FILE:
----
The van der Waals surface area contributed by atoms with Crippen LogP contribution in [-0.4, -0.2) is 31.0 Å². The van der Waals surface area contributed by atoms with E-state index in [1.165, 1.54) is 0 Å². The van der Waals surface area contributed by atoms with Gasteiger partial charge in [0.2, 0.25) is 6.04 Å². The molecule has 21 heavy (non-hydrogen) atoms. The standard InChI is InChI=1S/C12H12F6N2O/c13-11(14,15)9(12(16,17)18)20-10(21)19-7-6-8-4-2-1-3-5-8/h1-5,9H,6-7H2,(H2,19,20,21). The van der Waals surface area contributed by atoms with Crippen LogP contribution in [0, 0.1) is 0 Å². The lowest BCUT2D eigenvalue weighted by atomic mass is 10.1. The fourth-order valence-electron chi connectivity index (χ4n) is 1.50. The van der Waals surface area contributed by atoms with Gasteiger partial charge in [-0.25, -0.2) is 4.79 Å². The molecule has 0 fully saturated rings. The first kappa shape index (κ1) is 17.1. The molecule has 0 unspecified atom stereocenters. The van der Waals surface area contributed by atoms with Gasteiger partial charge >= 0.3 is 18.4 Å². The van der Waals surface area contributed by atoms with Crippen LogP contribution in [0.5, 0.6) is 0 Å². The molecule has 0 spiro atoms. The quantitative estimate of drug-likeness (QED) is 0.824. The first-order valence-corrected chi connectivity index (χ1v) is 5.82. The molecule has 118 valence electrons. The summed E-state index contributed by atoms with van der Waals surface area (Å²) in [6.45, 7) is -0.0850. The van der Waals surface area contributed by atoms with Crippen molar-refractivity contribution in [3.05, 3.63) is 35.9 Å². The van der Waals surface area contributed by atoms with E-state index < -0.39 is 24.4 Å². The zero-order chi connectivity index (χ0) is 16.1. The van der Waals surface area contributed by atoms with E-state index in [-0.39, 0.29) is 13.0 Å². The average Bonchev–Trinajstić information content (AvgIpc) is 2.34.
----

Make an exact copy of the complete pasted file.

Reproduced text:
The van der Waals surface area contributed by atoms with Crippen LogP contribution in [-0.4, -0.2) is 31.0 Å². The van der Waals surface area contributed by atoms with E-state index in [1.165, 1.54) is 0 Å². The van der Waals surface area contributed by atoms with Gasteiger partial charge in [0.2, 0.25) is 6.04 Å². The molecule has 21 heavy (non-hydrogen) atoms. The standard InChI is InChI=1S/C12H12F6N2O/c13-11(14,15)9(12(16,17)18)20-10(21)19-7-6-8-4-2-1-3-5-8/h1-5,9H,6-7H2,(H2,19,20,21). The van der Waals surface area contributed by atoms with Crippen LogP contribution in [0, 0.1) is 0 Å². The lowest BCUT2D eigenvalue weighted by atomic mass is 10.1. The fourth-order valence-electron chi connectivity index (χ4n) is 1.50. The van der Waals surface area contributed by atoms with Gasteiger partial charge in [-0.25, -0.2) is 4.79 Å². The molecule has 0 fully saturated rings. The first kappa shape index (κ1) is 17.1. The molecule has 0 unspecified atom stereocenters. The van der Waals surface area contributed by atoms with Gasteiger partial charge >= 0.3 is 18.4 Å². The van der Waals surface area contributed by atoms with Crippen LogP contribution in [0.5, 0.6) is 0 Å². The molecule has 0 spiro atoms. The quantitative estimate of drug-likeness (QED) is 0.824. The first-order valence-corrected chi connectivity index (χ1v) is 5.82. The molecule has 118 valence electrons. The summed E-state index contributed by atoms with van der Waals surface area (Å²) in [6.45, 7) is -0.0850. The van der Waals surface area contributed by atoms with Crippen molar-refractivity contribution in [3.05, 3.63) is 35.9 Å². The van der Waals surface area contributed by atoms with E-state index < -0.39 is 24.4 Å². The zero-order chi connectivity index (χ0) is 16.1. The van der Waals surface area contributed by atoms with E-state index in [-0.39, 0.29) is 13.0 Å². The average Bonchev–Trinajstić information content (AvgIpc) is 2.34.